In 2017, the Social Security Administration (SSA) received more than 2.1 million disability claims. The SSA approved just 35 percent of the disability applications. If you suffer from vision loss, there is an almost two in three chance that your application might come back denied by the SSA. This means you might have to file an appeal with the SSA, with the first step of the process called reconsideration.
The SSA has a team of healthcare professionals that review disability claims and appeals. Referring to a medical guide called the Blue Book, the team of healthcare experts at the SSA make a decision on your vision loss claim. Section 2.00 of the Blue Book lists three possible ways the SSA should consider approving a disability claim or appeal.
To bolster your appeal, you should follow three tips:
- File additional medical evidence
- Complete a Residual Functional Capacity (RFC) assessment
- Request a free case evaluation
File Additional Medical Evidence
There are subsections of Section 2.00 of the Blue Book that describe how claimants might be eligible for disability benefits.
- 2.02: The loss of Central Visual Acuity
- 2.03: Contraction of the visual field in the better eye
- 2.04: Loss of visual efficiency, or visual impairment, in the better eye
Vision loss is a medical condition that often gets worse as time passes. Because the original claim decision process takes between three and five months, the vision tests you took before submitting the original disability application might come out differently when the time comes to file a disability appeal.
This means you should submit the most recent vision tests with the disability appeal if the tests demonstrate that your vision loss has gotten worse.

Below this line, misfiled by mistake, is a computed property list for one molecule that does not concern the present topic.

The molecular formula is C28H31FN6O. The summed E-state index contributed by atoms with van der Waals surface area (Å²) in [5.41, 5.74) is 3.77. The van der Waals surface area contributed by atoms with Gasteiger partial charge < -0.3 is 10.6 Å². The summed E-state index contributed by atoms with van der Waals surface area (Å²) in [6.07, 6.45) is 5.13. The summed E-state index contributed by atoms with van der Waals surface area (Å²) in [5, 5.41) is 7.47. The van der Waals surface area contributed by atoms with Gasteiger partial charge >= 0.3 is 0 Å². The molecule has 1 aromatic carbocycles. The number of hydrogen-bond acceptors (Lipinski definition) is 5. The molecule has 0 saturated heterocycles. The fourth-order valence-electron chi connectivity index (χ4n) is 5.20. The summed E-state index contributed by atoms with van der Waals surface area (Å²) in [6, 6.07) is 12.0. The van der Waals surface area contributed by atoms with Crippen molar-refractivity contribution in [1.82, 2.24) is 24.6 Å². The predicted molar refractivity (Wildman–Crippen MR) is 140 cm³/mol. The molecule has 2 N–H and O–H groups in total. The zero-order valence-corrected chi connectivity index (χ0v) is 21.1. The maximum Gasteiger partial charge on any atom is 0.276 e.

The SSA places more emphasis on the results of your vision tests than any other factor involved in making disability benefits decisions. Make sure you provide the SSA with more medical evidence of your vision loss the second time around. A statement made by your employer that verifies how vision loss has negatively impacted your work performance is crucial to submit as well.
Complete an RFC Assessment
At Disability Determination Services (DDS), which is a branch of the SSA, a medical consultant can conduct an RFC to determine the level of physical activity you can participate in while at work. The medical consultant reviews your medical records, as well as the notes submitted by your physician concerning your vision loss.
Special attention is paid by the DDS medical consultant to your doctor’s recommendation on the type of work you can complete. For example, if your physician states that you should not stand or walk more than two hours per day, the result of your RFC should be to stick with work that involves sitting in a chair.
For vision loss, the RFC focuses on what you can see at varying distances.
Request a Free Case Evaluation
Going through the disability appeals process can be overwhelming. After all, there are four steps to the process, with each step requiring more evidence and a stronger persuasive argument to get an appeal approved.
Working with a Social Security lawyer does not ensure you an approved disability appeal, but it certainly improves your chances of receiving financial assistance for vision loss.
One of the most effective ways to prepare for a disability appeal is to request a free case evaluation. Your Social Security attorney reviews your case to determine how to make the disability appeal more convincing.